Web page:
This is just one example, and I have not really defined "what is the cloud?" to which you will get a million different answers. Whether an application is suited to cloud hosting gets down to a lot of factors and would require a great deal of analysis and cost analysis.
And like you, I have really only investigated this stuff a bit... you would probably get a thousand conflicting opinions and many of them by more informed people. But I think platforms such as Azure definitely have their place.
I have my own feelings on the Cloud computing movement, but I have to earnestly research it as a fiscally pleasing alternative to a hardware purchase needed for a large database solution I am developing. Amazon's AWS is the suggested service.
After researching the pricing of the service, it appears that it may quickly become costly for a server that must remain up 24/7/365 and is constantly updated in batches of 10-100k rows per second. The kicker is that this database server is for internal use only so if we hosted it in our network, it would not increase our in/outbound bandwidth, however if hosted in the cloud, it would, and we would also get charged for this from AWS's side.
According to their site, storage costs are:
Amazon EBS Volumes
• $0.10 per GB-month of provisioned storage
• $0.10 per 1 million I/O requests
While data transfers are:
Data Transfer In US EU Regions APAC Region
All Data Transfer $0.10 per GB $0.10 per GB
Data Transfer Out US EU Regions APAC Region
First 1 GB per Month $0.00 per GB $0.00 per GB
Up to 10 TB per Month $0.15 per GB $0.19 per GB
Next 40 TB per Month $0.11 per GB $0.15 per GB
Next 100 TB per Month $0.09 per GB $0.13 per GB
Over 150 TB per Month $0.08 per GB $0.12 per GB
Also, I won't be able to accurately estimate volume usage, IO's or data transfers until the system were to go into production. However, it can't go into production until I have chosen a hardware solution. The cloud's pricing system is making it more difficult because I could end up racking up huge bills once it goes prod.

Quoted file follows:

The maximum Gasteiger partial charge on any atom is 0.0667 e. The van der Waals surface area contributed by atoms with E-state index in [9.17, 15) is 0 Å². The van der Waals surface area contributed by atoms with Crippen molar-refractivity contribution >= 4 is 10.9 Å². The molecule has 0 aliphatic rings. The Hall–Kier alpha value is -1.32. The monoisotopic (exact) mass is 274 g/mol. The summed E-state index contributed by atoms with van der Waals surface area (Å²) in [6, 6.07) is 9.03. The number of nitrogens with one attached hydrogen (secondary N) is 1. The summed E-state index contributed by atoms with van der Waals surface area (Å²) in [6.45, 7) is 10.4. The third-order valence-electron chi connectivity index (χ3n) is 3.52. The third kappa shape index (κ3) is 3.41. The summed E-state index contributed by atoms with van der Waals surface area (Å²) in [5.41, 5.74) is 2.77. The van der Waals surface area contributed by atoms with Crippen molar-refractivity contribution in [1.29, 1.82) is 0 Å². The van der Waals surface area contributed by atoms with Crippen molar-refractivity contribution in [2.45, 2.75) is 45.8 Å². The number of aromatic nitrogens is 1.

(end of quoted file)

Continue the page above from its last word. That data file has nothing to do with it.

My question is: Is it possible to make the decision to go with a cloud service for a new system? Or is it only viable for systems where X, Y and Z are known? And if this is the case, why not just stay with the current physical hardware?
Azure is based on Windows, so you can write applications in the same programming languages you’ve used for Windows apps: Visual Basic, C++, C#, etc. You can also use familiar tools such as Visual Studio, along with ASP.NET and other familiar Windows technologies. This makes it easy for organizations to find developers who already have the skills to create applications for the Azure platform. And because the Azure environment is much like the standard Windows environment, it’s easier to create a cloud version of an existing Windows application.
2: 64-bit Windows VMs
Applications running on Azure run in virtual machines, with each instance of the app running in its own VM on the 64-bit Windows Server 2008 operating system. The hypervisor on which they run is designed specifically for the cloud. You don’t have to supply your own VMs or deal with managing and maintaining the OS because apps are developed using Web role instances or worker role instances that run in their own VMs. The apps interoperate with other Azure components through a Windows Azure agent that runs in each VM. With Azure, you can focus on the code and don’t have to worry about the hardware.
3: Azure SDK